Charles Rand Barnett for Congress | 4040in2020 | Home


* 2019-11-01 Updated rent values to 2019 levels.

OK, let's do some math. The minimum wage in Portland is over $11/hour, but let's use $10/hour. If you work 30 hours a week at $10/hour, you'll get $300/week and a little over $1,200/month. You'll pay at least $200/month in taxes, so let's say you get $1,000 just to keep it a round number. That's easy enough.

OK, you're poor. You'll need a roommate. Patty and I lived in a 550 sqft apartment (what all my friends called the crappy little apartment) for 5 years just a few years ago. Yes, we were a couple and it was small, but we survived just fine. It was in Portland and I paid about $650/month for it. It looks like a lower end apartment like that is going for $900 in 2019. Maybe even $1,000, but let's use $900. Split that by 2 and you get $450/person for rent. That leaves you with $550. The electric bill will cost you $75 max per person. That leaves you with $475. You'll need phone and internet. My smartphone plan with 3GB of data costs $40/month. That leaves you with $435. Maybe you each pay $50/month for internet/tv. That leaves you with $385.

Food is going to cost you at least $200/month. Let's call it $250. That leaves you with $135.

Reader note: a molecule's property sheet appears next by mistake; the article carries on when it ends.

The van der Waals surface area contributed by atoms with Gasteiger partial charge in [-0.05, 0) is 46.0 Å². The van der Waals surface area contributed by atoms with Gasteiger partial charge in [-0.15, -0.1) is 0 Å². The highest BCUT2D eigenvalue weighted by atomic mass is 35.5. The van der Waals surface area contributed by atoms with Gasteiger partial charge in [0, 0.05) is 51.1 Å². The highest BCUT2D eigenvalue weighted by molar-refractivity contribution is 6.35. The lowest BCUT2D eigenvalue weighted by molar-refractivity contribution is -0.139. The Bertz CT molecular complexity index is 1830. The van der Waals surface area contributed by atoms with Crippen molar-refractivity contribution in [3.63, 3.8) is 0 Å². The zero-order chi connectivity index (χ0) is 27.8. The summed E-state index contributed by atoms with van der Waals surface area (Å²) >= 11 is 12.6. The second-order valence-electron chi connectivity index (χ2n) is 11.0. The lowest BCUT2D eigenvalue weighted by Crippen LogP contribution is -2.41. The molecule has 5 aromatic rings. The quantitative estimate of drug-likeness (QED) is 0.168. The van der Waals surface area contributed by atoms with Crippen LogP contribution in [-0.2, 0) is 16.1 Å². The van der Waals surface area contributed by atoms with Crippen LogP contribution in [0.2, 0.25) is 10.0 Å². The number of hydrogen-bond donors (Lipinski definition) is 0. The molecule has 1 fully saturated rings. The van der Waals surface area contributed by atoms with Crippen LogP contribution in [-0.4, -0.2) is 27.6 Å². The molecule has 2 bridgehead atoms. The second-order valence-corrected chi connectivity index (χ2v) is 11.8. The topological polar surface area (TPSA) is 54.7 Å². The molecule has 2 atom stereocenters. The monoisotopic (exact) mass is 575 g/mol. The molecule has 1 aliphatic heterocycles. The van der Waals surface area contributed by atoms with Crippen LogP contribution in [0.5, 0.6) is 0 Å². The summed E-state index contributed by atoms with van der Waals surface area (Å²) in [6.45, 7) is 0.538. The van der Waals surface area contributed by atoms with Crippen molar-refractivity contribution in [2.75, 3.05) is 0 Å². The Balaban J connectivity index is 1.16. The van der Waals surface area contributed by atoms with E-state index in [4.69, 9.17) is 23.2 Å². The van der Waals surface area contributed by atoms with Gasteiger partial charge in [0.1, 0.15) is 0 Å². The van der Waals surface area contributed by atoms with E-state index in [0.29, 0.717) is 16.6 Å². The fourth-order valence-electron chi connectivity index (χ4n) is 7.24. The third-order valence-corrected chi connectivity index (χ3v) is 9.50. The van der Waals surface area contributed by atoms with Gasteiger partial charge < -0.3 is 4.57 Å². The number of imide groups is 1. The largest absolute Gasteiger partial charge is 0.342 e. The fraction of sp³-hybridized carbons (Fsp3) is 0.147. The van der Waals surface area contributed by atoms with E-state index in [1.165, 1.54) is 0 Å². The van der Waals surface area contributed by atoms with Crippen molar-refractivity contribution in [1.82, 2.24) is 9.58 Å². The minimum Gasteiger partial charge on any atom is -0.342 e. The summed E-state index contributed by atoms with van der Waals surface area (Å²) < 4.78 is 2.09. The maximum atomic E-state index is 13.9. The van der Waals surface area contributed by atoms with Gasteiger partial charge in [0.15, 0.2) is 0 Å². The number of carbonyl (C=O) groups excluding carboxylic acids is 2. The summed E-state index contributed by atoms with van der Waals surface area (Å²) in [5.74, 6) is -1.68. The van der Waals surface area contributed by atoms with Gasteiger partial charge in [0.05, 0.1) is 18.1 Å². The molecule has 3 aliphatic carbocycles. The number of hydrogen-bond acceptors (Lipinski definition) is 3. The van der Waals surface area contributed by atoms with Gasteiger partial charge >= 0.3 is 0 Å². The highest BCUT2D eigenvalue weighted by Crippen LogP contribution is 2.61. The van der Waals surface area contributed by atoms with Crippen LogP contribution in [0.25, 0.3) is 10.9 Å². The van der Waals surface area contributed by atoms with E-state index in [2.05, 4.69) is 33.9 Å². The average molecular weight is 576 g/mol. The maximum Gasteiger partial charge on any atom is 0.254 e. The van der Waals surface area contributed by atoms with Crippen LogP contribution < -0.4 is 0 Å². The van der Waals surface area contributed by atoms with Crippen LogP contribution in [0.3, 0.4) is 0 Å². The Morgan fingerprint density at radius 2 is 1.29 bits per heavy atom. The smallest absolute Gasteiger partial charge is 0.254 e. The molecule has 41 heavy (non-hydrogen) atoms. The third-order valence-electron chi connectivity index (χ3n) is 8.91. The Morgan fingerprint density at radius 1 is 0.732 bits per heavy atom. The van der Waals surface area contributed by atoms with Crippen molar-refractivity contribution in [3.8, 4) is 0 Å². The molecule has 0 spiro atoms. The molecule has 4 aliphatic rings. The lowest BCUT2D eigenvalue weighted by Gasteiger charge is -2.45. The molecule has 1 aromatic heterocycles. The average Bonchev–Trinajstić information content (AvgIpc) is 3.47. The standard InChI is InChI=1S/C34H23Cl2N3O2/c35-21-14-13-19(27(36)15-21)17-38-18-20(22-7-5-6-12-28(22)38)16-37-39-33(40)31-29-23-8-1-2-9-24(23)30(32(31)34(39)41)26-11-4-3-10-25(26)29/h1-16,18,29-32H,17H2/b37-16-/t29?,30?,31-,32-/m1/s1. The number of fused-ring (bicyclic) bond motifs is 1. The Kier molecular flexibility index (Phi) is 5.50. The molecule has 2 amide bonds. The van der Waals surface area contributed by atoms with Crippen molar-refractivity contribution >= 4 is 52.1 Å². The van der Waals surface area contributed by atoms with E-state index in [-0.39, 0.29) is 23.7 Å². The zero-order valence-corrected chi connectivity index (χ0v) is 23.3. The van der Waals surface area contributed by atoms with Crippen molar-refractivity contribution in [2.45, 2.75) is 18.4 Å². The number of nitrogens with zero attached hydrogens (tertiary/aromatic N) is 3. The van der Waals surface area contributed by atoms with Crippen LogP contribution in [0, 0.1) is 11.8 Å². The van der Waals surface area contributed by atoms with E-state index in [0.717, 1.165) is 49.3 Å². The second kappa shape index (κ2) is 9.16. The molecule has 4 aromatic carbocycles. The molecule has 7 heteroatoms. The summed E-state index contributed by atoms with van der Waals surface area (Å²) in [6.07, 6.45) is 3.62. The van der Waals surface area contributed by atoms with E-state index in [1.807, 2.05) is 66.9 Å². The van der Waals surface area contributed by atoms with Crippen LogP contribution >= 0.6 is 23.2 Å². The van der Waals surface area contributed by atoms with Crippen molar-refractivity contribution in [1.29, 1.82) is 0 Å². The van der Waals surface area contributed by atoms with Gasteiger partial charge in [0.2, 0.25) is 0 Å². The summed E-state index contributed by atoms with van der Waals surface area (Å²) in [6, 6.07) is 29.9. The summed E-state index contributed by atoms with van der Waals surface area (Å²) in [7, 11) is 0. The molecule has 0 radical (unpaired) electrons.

Transportation. Well, bicycles work just fine. I've riden my bicycle for 40 miles a day through hills, rain, snow. You'll be in shape. It's fun. Once you have the bicycle, it's basically free. You can get a decent bike on Craigslist for $200. Let's just say you figured out how to get a bike and transportation is free.

OK, you're surviving. You're only working 30 hours a week and you have $135 left over per month. You'll need it for clothes and a little entertainment. You still have plenty of time to use that internet connection to educate yourself into a real career.

This is how I lived when I was 19, 20 and 21. I studied music 6 hours every day. I was in shape and healthy. There's definitely motivation to move up the ladder. You probably don't want to spend your whole life doing this.

I think the best solution to help these people is passing a law that makes it illegal for an employer to require you to have a college education. If you are working hard at home schooling because you don't want to work fast food for the rest of your life, you shouldn't be discriminated against because you didn't have the money to pay for college.

I favor increasing the minimum wage, I just don't see it as a huge prioritiy like climate change. Having a path out of poverty like what I was talking about is the best action for fighting poverty in my opinion.

Of course there are other people living on minimum wage that have children and this doesn't really account for that. You really shouldn't be having children if you can only get minimum wage work, but life isn't perfect. There are systems like food stamps that help people and these calculations don't account for that. It's tough living on the bottom, but we do live in a country with great upward mobility.